Optimizing Platelet-Rich Plasma (PRP) Injections: A Narrative Review

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Chris Cherian
Gerard Malanga
Ken Mautner


Articular Cartilage, Platelet-Rich Plasma, Tendinopathy, Muscle Injury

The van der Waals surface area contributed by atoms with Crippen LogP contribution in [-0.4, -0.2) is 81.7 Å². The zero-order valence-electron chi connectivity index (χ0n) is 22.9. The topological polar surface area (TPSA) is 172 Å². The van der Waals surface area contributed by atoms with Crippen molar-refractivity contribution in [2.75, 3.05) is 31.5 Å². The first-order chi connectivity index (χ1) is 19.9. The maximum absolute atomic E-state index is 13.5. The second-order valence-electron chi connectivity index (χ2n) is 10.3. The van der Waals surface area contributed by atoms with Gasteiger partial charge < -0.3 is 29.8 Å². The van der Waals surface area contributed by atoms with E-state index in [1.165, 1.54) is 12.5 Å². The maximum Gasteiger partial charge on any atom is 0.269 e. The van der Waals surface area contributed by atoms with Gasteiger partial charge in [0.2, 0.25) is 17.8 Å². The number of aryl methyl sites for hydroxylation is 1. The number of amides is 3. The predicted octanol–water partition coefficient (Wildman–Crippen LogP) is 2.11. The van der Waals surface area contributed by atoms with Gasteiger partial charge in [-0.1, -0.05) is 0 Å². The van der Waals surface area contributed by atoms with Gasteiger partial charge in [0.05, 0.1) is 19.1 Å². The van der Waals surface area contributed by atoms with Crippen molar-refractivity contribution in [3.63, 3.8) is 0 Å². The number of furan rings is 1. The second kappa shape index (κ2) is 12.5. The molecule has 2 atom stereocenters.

Platelet-rich plasma (PRP) is an orthobiologic treatment that has gained popularity as a potential alternative treatment for various musculoskeletal conditions. The physiologic role of platelets in the healing cascade provides clarity regarding its potential as it releases various growth factors such as platelet-derived growth factor (PDGF), transforming growth factor beta-1 (TGF-β1), and vascular endothelial growth factor (VEGF). However, there are various characteristics of PRP treatments including platelet count, presence or absence of leukocytes and red blood cells, as well as the use of an activating agent that introduces heterogeneity among preparations. This aim of this article is to provide clarity, where available, regarding the optimal characteristics for PRP treatments regarding tendon and ligament injuries as well as articular and muscular pathology.

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